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Elijah Wald

An Alternative History of American Popular Music

A-How the Beatles Destroyed Rock n RollElijah Wald is a musician and a veteran music writer whose books include Escaping the Delta: Robert Johnson and the Invention of the Blues and Global Minstrels: Voices of World Music. How the Beatles Destroyed Rock 'n' Roll, a history of popular music, is Wald's most far-reaching book to date.

The Topic: Technology, Elijah Wald posits, has done as much to influence the way we listen to music as the changing fads and preferences of the listening audience. Meant to be performed live, music has become a manufactured product devoid of spontaneity and the visceral passion that characterized early jazz and blues. With the introduction of new topics and means of expression-this is where the Beatles come in-"black and white popular music," which up to then had evolved in tandem, diverged in the 1960s. Did the Beatles really destroy rock 'n' roll? Of course not. But they irrevocably altered its course, and that's the author's point. "There are no definitive histories," Wald writes in an admission that musical taste will always be open to interpretation, "because the past keeps looking different as the present changes."
Oxford University Press. 323 pages. $24.95. ISBN: 9780195341546

Boston Globe 4 of 5 Stars
"Elijah Wald is a sharp, fair critic eager to right the record on popular music and the idolatry that often shields it from clear analysis. ... Wald deepens the appreciation of American popular music by broadening its context and erasing the canonical lines that have made many boy geniuses specialists in the niche approach to criticism." Carlo Wolff

Dallas Morning News 4 of 5 Stars
"Did the Beatles destroy rock 'n' roll? ... Even if that isn't exactly true, [Wald's] book provides a powerfully provocative look at popular music and its impact on America." Michael E. Young

Kansas City Star 3.5 of 5 Stars
"Warning: Despite the title, Elijah Wald's How the Beatles Destroyed Rock 'N' Roll is not an exposé of the foibles of those lovable Liverpudlians. ... Wald's eminently readable book is a scholarly, provocative and opinionated account of the history of pop music from Sousa to the Stones, from genteel parlor piano recitals to arena rock spectacles." James Brinsfield

NY Times Book Review 3.5 of 5 Stars
"How the Beatles Destroyed Rock 'n' Roll contains some arguments that will have you slapping your forehead and exclaiming 'Of course!' and some that will have you scratching your head and saying 'Huh?'... [The book] has given me plenty to think about-and for a book that devotes so much attention to so many people who have never been on my personal hit parade, that's an impressive accomplishment." Peter Keepnews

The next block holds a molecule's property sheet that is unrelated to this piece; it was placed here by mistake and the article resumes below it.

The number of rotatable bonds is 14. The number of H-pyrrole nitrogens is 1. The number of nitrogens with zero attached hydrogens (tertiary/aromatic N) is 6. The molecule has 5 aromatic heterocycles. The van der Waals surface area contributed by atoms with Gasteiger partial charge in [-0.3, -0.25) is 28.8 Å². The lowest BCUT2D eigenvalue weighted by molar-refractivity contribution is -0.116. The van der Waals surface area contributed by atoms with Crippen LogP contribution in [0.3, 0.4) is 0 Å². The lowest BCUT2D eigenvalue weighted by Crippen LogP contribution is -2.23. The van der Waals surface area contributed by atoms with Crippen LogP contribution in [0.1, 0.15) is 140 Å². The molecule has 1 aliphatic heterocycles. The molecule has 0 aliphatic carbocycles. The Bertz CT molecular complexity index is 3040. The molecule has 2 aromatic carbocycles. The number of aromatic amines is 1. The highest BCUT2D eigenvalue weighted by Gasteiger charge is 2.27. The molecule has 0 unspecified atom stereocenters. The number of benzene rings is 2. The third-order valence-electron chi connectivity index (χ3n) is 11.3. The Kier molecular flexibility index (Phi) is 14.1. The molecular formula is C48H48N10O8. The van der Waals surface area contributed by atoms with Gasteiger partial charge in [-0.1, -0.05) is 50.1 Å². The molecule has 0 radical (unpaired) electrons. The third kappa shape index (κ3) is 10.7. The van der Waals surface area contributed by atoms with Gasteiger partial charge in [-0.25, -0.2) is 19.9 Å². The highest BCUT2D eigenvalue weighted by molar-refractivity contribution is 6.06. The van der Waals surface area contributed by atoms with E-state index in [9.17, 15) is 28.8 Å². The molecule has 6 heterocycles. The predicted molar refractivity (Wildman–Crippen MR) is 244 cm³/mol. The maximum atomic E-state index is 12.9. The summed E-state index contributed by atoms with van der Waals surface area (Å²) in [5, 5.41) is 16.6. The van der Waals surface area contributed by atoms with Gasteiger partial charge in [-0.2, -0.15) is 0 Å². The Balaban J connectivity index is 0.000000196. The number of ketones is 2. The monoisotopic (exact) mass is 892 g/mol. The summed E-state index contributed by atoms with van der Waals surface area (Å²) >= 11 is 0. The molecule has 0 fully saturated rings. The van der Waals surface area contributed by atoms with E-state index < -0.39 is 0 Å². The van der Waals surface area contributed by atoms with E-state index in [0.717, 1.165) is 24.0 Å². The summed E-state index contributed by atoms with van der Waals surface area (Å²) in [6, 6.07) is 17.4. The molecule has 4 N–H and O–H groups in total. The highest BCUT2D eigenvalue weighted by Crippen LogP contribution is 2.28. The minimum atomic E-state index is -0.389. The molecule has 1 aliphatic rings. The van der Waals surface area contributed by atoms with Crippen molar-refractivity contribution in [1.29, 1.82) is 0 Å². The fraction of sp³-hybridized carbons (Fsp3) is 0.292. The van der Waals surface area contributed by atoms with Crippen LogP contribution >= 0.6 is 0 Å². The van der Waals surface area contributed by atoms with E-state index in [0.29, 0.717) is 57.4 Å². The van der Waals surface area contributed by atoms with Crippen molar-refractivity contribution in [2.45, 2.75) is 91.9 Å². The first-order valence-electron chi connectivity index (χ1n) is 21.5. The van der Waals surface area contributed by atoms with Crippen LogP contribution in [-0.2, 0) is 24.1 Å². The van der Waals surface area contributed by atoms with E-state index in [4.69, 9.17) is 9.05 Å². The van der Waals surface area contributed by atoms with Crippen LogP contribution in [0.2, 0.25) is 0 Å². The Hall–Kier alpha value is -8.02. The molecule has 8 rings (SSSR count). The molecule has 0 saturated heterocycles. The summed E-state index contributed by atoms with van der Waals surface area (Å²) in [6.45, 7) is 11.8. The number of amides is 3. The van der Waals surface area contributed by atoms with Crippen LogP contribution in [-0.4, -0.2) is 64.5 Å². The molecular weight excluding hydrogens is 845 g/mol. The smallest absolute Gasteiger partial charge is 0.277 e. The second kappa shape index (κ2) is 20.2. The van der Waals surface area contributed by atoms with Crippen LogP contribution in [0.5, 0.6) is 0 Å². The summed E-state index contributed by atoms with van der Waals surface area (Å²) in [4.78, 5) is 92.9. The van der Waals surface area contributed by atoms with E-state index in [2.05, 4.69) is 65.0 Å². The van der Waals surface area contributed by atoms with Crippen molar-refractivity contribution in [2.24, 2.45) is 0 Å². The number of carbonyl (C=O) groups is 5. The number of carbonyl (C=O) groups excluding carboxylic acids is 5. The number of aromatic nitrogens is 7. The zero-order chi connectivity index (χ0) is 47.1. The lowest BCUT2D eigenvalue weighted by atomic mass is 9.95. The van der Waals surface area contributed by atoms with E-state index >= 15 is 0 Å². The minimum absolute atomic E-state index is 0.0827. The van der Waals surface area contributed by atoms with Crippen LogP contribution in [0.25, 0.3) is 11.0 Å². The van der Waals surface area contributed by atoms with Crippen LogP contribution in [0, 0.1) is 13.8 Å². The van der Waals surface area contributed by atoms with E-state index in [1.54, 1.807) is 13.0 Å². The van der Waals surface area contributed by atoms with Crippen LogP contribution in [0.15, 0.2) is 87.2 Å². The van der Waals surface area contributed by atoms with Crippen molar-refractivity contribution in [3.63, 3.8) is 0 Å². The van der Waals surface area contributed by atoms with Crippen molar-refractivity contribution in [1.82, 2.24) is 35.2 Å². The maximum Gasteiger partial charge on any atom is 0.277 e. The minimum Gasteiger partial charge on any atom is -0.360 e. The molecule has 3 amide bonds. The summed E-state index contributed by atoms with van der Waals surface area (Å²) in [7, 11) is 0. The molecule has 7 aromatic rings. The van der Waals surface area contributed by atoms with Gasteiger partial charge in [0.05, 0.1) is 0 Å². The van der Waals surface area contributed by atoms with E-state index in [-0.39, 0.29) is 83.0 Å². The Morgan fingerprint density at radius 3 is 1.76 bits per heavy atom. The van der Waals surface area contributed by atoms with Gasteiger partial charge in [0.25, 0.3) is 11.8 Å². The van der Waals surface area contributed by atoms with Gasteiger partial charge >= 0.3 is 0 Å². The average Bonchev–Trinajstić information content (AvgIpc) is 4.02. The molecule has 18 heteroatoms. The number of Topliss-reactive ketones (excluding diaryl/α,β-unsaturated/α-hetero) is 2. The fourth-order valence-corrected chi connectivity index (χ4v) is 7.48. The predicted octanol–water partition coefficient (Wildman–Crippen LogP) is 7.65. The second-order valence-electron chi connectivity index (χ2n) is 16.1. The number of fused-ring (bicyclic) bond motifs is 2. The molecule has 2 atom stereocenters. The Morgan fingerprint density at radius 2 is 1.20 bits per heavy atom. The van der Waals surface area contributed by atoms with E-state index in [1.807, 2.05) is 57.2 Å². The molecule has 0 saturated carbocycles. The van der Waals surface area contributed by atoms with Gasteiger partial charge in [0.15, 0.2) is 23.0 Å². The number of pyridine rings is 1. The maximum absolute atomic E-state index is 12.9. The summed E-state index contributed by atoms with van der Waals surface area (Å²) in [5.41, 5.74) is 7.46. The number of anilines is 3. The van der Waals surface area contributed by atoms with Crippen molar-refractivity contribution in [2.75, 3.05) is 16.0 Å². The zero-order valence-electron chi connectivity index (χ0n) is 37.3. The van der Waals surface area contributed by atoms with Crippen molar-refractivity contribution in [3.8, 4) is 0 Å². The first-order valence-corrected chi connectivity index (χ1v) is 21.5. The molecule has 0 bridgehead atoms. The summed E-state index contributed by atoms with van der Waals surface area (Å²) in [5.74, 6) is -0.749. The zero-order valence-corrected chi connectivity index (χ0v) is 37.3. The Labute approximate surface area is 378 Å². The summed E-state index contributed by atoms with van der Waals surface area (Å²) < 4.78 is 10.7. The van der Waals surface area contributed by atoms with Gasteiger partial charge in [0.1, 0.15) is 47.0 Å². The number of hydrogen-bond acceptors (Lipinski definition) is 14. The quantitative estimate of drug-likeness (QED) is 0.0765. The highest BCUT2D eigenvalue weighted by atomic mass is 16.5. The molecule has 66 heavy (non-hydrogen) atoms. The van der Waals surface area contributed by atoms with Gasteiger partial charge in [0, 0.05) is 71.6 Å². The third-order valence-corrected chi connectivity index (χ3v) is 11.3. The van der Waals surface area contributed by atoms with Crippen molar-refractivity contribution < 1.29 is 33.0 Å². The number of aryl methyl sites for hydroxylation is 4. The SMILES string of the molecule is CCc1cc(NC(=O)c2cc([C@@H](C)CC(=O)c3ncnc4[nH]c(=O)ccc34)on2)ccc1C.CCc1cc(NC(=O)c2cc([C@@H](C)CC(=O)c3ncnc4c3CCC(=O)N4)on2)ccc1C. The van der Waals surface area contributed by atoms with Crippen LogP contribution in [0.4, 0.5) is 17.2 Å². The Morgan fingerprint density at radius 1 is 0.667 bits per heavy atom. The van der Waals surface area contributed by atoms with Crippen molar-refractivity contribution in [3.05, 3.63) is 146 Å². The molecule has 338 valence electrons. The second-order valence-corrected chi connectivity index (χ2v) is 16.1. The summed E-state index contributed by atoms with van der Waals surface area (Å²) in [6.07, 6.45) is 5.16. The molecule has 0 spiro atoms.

Christian Science Monitor 3 of 5 Stars
"[Wald's book is] a brave and original work ... though the author seems at times as conflicted about the value of certain artists and forms of music as were the timid radio programmers and record company executives back in the day. ... I often felt myself wanting to put the book down so I could just enjoy some music without thinking about it." John Kehe

Los Angeles Times 1.5 of 5 Stars
"[Wald's] mission in How the Beatles Destroyed Rock 'n' Roll is to help you forget all that you've learned about popular music, to 'strip away layers of past opinion' and view musical history through the framework of the mainstream of given eras than by focusing solely on the stars canonized after the fact. ... Wald tries to have his cake and eat it, and it comes out tasting bitter, without a smidgen of real credibility." Erik Himmelsbach

Critical Summary

Revisiting original sources to understand how music has been received over the past century, Wald neatly traces the evolution of popular music. As with many books that set out to prove sensational claims in the title (the Christian Science Monitor calls the book's tag "blatantly disingenuous"), Wald's work doesn't really deliver on its claim (or, in fact, pay it a great deal of attention). But look past the title, and readers will discover that even when he's not being provocative, Wald can be thought-provoking, as in his profiles of lesser-known musicians and their influence on subsequent generations of musicians. Those pieces complement more mainstream-and, in Wald's hands, refreshingly honest-discussions of superstars and issues of race and gender. The result, despite the Los Angeles Times's sharp criticism of the thesis, is both passionate and informative.